I think some important points have missed here and this as much a physics question as a chemistry question.
There are a number of variables here that may be effecting the answers because we are missing details. We know that a cooling tank is involved and sauce is being cooled. But the "devil is in the details". Are we talking pans or vats in the cooling tank, or a pipe surrounded by the cooling tank......
From the chlorine perspective I assumed a low level to reduce microbial issues, but even larger amounts would most likely not be an issue because the addition of sanitizing amounts of chlorine to your system would not in any practical way change the rate at which your water solution comes to temperature. Going down the rabbit hole, at least part of the way, what we are talking about here is Heat Capacity. Heat Capacity is the ratio of the heat (energy), in this case, added to, a system to the resulting temperature change; expressed in joules per kelvin (written J/K). This is not a chemical reaction, the heat capacity of a body [say a tank of water] is directly proportional to the amount of matter it contains (in volume, mass, moles, etc.); or put in simpler terms the number of [moles] of atoms in the system. The whole thermodynamic physics of expressing Heat Capacity in theoretical terms is complex and beyond anything we need to get into here. So, here it is in a nut shell: Because Heat Capacity is dependent on how much matter is present, the technical answer is that adding chlorine to the system puts more atoms (matter) in the system, therefor does change the Heat Capacity of the system. But, let's look at what this really means out on the plant floor. To look at the numbers, I do what all skilled professionals do - I look it up in my trusty CRC Handbook. Looking at the Heat Capacity by volume (Volumetric Heat Capacity, the applicable measurement in this case) of pure water at fifty degrees Celsius, 4.182 kJ/kg*K, and sea water at fifty degrees Celsius and 30% salinity, 4.034 kJ/kg*K (I know, mixed units), how much difference does this really make? Sea water is a good model for what we are doing here because oceanographically sea water salinity is thought of in chlorine content.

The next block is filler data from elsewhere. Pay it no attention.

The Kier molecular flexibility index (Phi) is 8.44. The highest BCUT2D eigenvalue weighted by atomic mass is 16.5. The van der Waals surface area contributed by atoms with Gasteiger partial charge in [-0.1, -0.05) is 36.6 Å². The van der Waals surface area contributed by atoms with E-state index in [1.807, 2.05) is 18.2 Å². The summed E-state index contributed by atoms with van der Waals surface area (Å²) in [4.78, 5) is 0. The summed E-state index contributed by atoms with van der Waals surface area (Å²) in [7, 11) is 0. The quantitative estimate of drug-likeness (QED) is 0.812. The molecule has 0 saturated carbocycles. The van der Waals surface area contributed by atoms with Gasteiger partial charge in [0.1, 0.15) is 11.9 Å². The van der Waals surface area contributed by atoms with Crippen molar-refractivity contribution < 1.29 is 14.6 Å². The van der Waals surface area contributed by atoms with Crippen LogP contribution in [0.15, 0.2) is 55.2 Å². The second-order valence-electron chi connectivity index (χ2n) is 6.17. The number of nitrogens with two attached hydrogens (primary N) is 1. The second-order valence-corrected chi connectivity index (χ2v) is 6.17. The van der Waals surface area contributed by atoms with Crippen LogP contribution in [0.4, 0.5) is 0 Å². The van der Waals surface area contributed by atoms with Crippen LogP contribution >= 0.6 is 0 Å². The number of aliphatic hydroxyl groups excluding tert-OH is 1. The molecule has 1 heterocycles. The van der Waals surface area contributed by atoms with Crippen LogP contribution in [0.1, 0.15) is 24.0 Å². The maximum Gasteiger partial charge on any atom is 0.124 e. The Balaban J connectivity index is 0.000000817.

Between the two there is a Heat Capacity difference of 0.15 kJ/kg*K, or a ratio of 1.04, so the sea water will heat 1.04 times faster than the fresh water. Yes, the addition of chlorine increases the rate at which heat energy is transferred to the system. But more to the point, the difference between the Heat Capacities of the two substances makes the difference of heating time trivial under plant conditions. Also, 30% is 300,000 ppm, the ratio, of course, at around 100 ppm would even be smaller.
I don't believe that low level will affect the heating and cooling time (like how putting salt in your noodle water doesn't help it boil, it just makes water salty)
Adding salt to the water will increase the boiling point....but it takes so much salt that MM is right.....but it does also change the Heat Capacity and from a physics point of view you have increased the number of atoms in the water which theoretically, makes the water denser and therefore increases the number of collisions which increase the heat. Is it enough to matter....am too rusty to know off the top of my head and did not go look it up.....
In the meantime, the answer is more likely in the process or recipe, not the chlorine assuming that all temp devices are calibrated properly and the numbers are real which is an assumption I made.
Edited by Snookie, 23 October 2014 - 04:16 PM.